It helps to have healthy clients. Square went from a $4 billion market value in 2016 to $32 billion today, becoming Marqeta’s largest customer and processing more than $5 billion in volume through Marqeta last year, estimates Brett Winton at Ark Investment Management, a large Square investor. In three years, DoorDash’s valuation has gone up tenfold to $7 billion and Instacart’s fourfold to $8 billion.
Dahan says Marqeta hunts for clients in large markets that are being disrupted. And it thinks like a venture capitalist. “What do we think of the company? Is it well funded? Well led? How are their engineers?”
Marqeta expects to double revenue again this year. Dahan says its clients are evenly spread across a handful of industries, which include lending, delivery, e-commerce, travel and one he thinks is the most promising: digital banking. In addition to Square, which has 15 million monthly users for its Cash app and is looking more and more like a bank, Marqeta is working with (as yet unnamed) digital-first “challenger banks” in Europe.
What could go wrong? FIS has APIs with features that are similar to what Marqeta offers and could make them better if its bank customers want more. Stripe, the payments giant that’s worth $22.5 billion, released a card-issuing service last year at what is rumored to be half Marqeta’s price.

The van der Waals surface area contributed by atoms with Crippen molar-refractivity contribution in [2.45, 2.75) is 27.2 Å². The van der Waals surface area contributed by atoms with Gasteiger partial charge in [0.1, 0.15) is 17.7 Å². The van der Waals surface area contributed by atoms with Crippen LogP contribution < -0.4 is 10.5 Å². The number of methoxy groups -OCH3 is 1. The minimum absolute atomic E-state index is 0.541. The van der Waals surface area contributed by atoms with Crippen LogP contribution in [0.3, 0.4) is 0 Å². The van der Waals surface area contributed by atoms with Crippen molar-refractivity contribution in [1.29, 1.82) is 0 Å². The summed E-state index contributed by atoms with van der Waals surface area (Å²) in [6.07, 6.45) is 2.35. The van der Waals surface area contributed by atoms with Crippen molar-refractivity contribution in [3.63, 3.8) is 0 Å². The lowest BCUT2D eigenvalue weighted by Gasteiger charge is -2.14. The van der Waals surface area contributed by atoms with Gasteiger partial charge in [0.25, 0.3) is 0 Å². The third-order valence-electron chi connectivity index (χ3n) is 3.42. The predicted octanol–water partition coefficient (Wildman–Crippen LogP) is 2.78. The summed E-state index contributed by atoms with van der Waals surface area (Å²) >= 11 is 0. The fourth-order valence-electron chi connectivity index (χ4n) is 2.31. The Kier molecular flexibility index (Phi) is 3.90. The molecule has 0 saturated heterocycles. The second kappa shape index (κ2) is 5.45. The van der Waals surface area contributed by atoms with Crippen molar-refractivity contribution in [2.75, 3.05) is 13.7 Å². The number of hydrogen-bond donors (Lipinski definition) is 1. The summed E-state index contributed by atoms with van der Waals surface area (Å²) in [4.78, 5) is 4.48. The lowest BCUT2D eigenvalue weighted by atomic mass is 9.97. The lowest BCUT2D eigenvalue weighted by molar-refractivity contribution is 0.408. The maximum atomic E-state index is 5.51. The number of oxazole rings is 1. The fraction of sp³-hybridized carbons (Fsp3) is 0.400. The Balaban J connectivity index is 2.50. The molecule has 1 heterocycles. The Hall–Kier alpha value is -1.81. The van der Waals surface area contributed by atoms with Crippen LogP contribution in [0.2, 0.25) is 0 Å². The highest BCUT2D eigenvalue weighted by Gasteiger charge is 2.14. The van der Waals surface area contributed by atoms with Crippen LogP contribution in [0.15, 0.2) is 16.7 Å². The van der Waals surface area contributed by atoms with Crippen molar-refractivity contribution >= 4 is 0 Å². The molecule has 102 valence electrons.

“You can put 50 engineers on something and maybe move five times faster,” Dahan says. “But being in-market, scaling programs, learning from those programs? That is not something that can be fast-forwarded.”
For now, Marqeta has something else in its favor: its clients’ trust, which is rather important in a money-handling business. But there’s nothing permanent about even this advantage, so Jason Gardner is going to be looking over his shoulder. He’s had some practice with that.